RUSH: Ladies and gentlemen, Open Line Friday is a day of departures from the norm, and I would like to ask you to indulge me for just a moment on a local issue of great importance and mild to severe frustration to me. See, I live, as many of you know, on a beach on Palm Beach, Florida. And because of a series of ordinances (local, county, and state) for eight months of the 12-month year people who live on the beach have to turn off any light that can be seen from the beach. This is because sea turtles, which (or who) don't start arriving until May, are said to be distracted by light. So what happens -- and I have witnessed this on the beach one Memorial Day -- it's an amazing thing to watch. Giant sea turtles lumber out of the ocean, they trundle up to the beach, they dig the nest, they lay the eggs, and they trundle back to the ocean.
There are some people supposedly out there marking where the nest is so that people don't disturb it, and then some weeks later the hatchlings hatch and they burrow up out of the sand and they are supposed to go to the ocean where 90% of them end up as food, but 10% of them survive. Now, the theory from environmentalist nutcase wackos is that lights on the beach distract the hatchlings and cause them not to go to the ocean but inland. So, those of us who live on the beach have to turn the lights off. It's a $250 penalty if we don't and we have the Environmental Turtle Police wandering the beaches, and they report us. They go out there with cameras, little cheap Instamatic cameras and they'll take a picture of your house. Of course these cheap little Instamatic cameras with no flash at night, the shutter opens wide for ten seconds and it does make your house look like a Christmas tree when all you have is one lamp lit inside.
Then they come show it to you, "Hey, you're violating the ordinance." From March 1st until October 31st, eight months: Darkness. Which poses a lot of problems. It adds to security costs. It makes it difficult to use outdoor facilities at night. By the way, I am totally devoted to preserving turtles, but I don't think they arrive here 'til May, and the latest thing that's happened is, now they are telling us that the arriving sea turtle mothers will not come ashore if they see light. Yet I have found pictures of actual turtles in broad daylight on beaches. We can't put out the moon, and it's up there every night even if there's cloud cover. A sea turtle sees the light and the moon and tries to climb to the moon? What does it do? So it used to be that we had to turn the lights off in May and turn 'em back on in October, which is fine. That's great. But eight months a year? So I, ladies and gentlemen, am seriously considering founding the forthcoming Turtle Preservation Society of Palm Beach.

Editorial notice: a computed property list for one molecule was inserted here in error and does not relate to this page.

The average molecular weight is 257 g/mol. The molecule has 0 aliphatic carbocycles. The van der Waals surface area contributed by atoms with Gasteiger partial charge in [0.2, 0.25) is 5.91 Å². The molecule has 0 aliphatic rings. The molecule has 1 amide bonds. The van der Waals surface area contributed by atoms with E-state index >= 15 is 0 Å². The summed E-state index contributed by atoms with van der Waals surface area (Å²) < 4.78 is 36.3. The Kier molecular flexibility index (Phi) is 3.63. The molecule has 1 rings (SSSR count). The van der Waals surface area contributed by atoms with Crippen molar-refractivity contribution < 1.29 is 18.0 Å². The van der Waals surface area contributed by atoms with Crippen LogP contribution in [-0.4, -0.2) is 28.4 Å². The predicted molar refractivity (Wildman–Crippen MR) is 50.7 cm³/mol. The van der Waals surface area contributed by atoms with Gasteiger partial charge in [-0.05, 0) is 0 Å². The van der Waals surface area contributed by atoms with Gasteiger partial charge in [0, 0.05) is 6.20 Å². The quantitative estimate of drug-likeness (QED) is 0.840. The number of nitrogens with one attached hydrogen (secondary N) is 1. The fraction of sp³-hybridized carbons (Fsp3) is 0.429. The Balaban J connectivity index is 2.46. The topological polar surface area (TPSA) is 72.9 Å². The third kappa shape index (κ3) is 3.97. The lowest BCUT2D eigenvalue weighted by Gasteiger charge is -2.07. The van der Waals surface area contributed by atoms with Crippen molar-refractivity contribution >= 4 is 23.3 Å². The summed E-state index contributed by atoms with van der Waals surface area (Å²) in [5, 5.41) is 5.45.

There has to be a balance here between the rights of human beings, their security and their property, versus the turtles. We all must adapt. The environmentalist wackos would prefer it if nobody lived on the beach so that the turtles wouldn't be interrupted by anything. You can get exemptions. If you want to call 'em up, call the town, get an exemption from the ordinance and throw a party one night, you can do it. I said, "Well what happens if the hatchlings happen to burrow up that night?" Everybody tries to work with each other on this, but now it is eight months of the year we on the beach must be dark. I've even been told that you have to lower blackout shades if you're going to have lights on in the second floor, inside the house. So this has been a sticking point with me for many moons since I've lived here, and of course me being who I am and these environmentalist trolls are out there on the beach spying as often as they can. (interruption)
The trolls out on the beach, why can't they redirect the turtles when they're out there? That's an excellent question. The broadcast engineer said, "If these environmental trolls are on the beach, why can't they just redirect the turtles when the hatchlings bop up?" They're not out there every night. They make weekly surveys to see who's in compliance and who isn't. I remember one night it was pouring rain, and my front gate buzzer rang. I wasn't there, but the gate buzzer rang. The property manager goes and looks. It's a cop out there with an environmentalist wacko claiming my house is lit up like a Christmas tree. The policeman didn't even know what the ordinance was. We were in compliance, took him to the backyard and showed him. It was pure harassment. So I've looked into doing things but there's three different groups: the county, the town, and the state.